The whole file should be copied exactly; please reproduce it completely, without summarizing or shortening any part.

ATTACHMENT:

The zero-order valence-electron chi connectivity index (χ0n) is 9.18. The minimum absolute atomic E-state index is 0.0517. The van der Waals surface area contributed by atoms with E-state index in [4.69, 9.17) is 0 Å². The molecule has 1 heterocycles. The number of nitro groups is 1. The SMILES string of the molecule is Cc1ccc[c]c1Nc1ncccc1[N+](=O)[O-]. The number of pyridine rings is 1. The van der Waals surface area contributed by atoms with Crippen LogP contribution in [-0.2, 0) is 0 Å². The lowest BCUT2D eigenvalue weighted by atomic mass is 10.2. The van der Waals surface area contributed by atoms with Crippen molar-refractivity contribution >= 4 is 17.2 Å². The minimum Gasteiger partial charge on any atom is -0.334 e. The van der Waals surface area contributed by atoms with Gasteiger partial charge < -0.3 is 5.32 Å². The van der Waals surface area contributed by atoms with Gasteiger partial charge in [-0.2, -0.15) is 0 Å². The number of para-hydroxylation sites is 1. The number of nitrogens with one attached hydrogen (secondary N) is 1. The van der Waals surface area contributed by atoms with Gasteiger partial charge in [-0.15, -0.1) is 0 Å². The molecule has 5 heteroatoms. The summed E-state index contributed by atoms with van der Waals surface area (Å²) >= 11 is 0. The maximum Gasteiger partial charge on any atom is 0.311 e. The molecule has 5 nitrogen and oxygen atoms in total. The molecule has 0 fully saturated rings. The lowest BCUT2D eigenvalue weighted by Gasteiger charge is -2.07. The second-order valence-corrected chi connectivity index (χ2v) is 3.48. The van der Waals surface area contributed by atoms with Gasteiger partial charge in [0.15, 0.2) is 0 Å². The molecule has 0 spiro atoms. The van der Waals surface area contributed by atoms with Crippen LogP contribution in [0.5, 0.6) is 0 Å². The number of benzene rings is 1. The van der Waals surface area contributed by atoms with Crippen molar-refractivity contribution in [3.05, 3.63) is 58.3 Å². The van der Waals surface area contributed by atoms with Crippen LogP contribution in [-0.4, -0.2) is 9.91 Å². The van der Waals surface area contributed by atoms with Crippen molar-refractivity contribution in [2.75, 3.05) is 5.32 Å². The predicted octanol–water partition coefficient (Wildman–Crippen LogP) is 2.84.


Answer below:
The zero-order valence-electron chi connectivity index (χ0n) is 9.18. The minimum absolute atomic E-state index is 0.0517. The van der Waals surface area contributed by atoms with E-state index in [4.69, 9.17) is 0 Å². The molecule has 1 heterocycles. The number of nitro groups is 1. The SMILES string of the molecule is Cc1ccc[c]c1Nc1ncccc1[N+](=O)[O-]. The number of pyridine rings is 1. The van der Waals surface area contributed by atoms with Crippen LogP contribution in [-0.2, 0) is 0 Å². The lowest BCUT2D eigenvalue weighted by atomic mass is 10.2. The van der Waals surface area contributed by atoms with Crippen molar-refractivity contribution >= 4 is 17.2 Å². The minimum Gasteiger partial charge on any atom is -0.334 e. The van der Waals surface area contributed by atoms with Gasteiger partial charge < -0.3 is 5.32 Å². The van der Waals surface area contributed by atoms with Gasteiger partial charge in [-0.2, -0.15) is 0 Å². The number of para-hydroxylation sites is 1. The number of nitrogens with one attached hydrogen (secondary N) is 1. The van der Waals surface area contributed by atoms with Gasteiger partial charge in [-0.15, -0.1) is 0 Å². The molecule has 5 heteroatoms. The summed E-state index contributed by atoms with van der Waals surface area (Å²) >= 11 is 0. The maximum Gasteiger partial charge on any atom is 0.311 e. The molecule has 5 nitrogen and oxygen atoms in total. The molecule has 0 fully saturated rings. The lowest BCUT2D eigenvalue weighted by Gasteiger charge is -2.07. The second-order valence-corrected chi connectivity index (χ2v) is 3.48. The van der Waals surface area contributed by atoms with Gasteiger partial charge in [0.15, 0.2) is 0 Å². The molecule has 0 spiro atoms. The van der Waals surface area contributed by atoms with Crippen LogP contribution in [0.5, 0.6) is 0 Å². The number of benzene rings is 1. The van der Waals surface area contributed by atoms with Crippen molar-refractivity contribution in [3.05, 3.63) is 58.3 Å². The van der Waals surface area contributed by atoms with Crippen LogP contribution in [-0.4, -0.2) is 9.91 Å². The van der Waals surface area contributed by atoms with Crippen molar-refractivity contribution in [2.75, 3.05) is 5.32 Å². The predicted octanol–water partition coefficient (Wildman–Crippen LogP) is 2.84.